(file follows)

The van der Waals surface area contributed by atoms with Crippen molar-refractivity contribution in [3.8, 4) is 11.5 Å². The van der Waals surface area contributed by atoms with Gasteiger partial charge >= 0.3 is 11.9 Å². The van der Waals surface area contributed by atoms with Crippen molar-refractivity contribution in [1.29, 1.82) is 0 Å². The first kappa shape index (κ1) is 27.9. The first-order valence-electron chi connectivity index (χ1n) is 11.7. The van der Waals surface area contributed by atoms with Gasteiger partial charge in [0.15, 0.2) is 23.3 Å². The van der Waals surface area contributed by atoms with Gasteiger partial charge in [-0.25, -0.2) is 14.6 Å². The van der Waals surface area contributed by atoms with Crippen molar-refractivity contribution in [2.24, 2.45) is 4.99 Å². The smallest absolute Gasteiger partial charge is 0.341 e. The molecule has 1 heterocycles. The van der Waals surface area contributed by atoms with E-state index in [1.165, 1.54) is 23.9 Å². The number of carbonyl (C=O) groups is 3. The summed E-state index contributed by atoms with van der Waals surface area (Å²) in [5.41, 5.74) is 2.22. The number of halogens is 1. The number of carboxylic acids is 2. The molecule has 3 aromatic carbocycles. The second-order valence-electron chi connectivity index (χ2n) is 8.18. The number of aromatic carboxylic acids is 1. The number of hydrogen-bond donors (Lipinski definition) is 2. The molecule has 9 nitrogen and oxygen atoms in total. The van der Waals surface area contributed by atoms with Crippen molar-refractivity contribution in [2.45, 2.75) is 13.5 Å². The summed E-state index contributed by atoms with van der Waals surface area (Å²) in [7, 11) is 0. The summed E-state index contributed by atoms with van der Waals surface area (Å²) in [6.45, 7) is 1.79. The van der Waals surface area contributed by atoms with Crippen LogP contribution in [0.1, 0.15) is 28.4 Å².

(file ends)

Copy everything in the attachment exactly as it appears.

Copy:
The van der Waals surface area contributed by atoms with Crippen molar-refractivity contribution in [3.8, 4) is 11.5 Å². The van der Waals surface area contributed by atoms with Gasteiger partial charge >= 0.3 is 11.9 Å². The van der Waals surface area contributed by atoms with Crippen molar-refractivity contribution in [1.29, 1.82) is 0 Å². The first kappa shape index (κ1) is 27.9. The first-order valence-electron chi connectivity index (χ1n) is 11.7. The van der Waals surface area contributed by atoms with Gasteiger partial charge in [0.15, 0.2) is 23.3 Å². The van der Waals surface area contributed by atoms with Gasteiger partial charge in [-0.25, -0.2) is 14.6 Å². The van der Waals surface area contributed by atoms with Crippen molar-refractivity contribution in [2.24, 2.45) is 4.99 Å². The smallest absolute Gasteiger partial charge is 0.341 e. The molecule has 1 heterocycles. The van der Waals surface area contributed by atoms with E-state index in [1.165, 1.54) is 23.9 Å². The number of carbonyl (C=O) groups is 3. The summed E-state index contributed by atoms with van der Waals surface area (Å²) in [5.41, 5.74) is 2.22. The number of halogens is 1. The number of carboxylic acids is 2. The molecule has 3 aromatic carbocycles. The second-order valence-electron chi connectivity index (χ2n) is 8.18. The number of aromatic carboxylic acids is 1. The number of hydrogen-bond donors (Lipinski definition) is 2. The molecule has 9 nitrogen and oxygen atoms in total. The van der Waals surface area contributed by atoms with Crippen molar-refractivity contribution in [2.45, 2.75) is 13.5 Å². The summed E-state index contributed by atoms with van der Waals surface area (Å²) in [7, 11) is 0. The summed E-state index contributed by atoms with van der Waals surface area (Å²) in [6.45, 7) is 1.79. The van der Waals surface area contributed by atoms with Crippen LogP contribution in [0.1, 0.15) is 28.4 Å².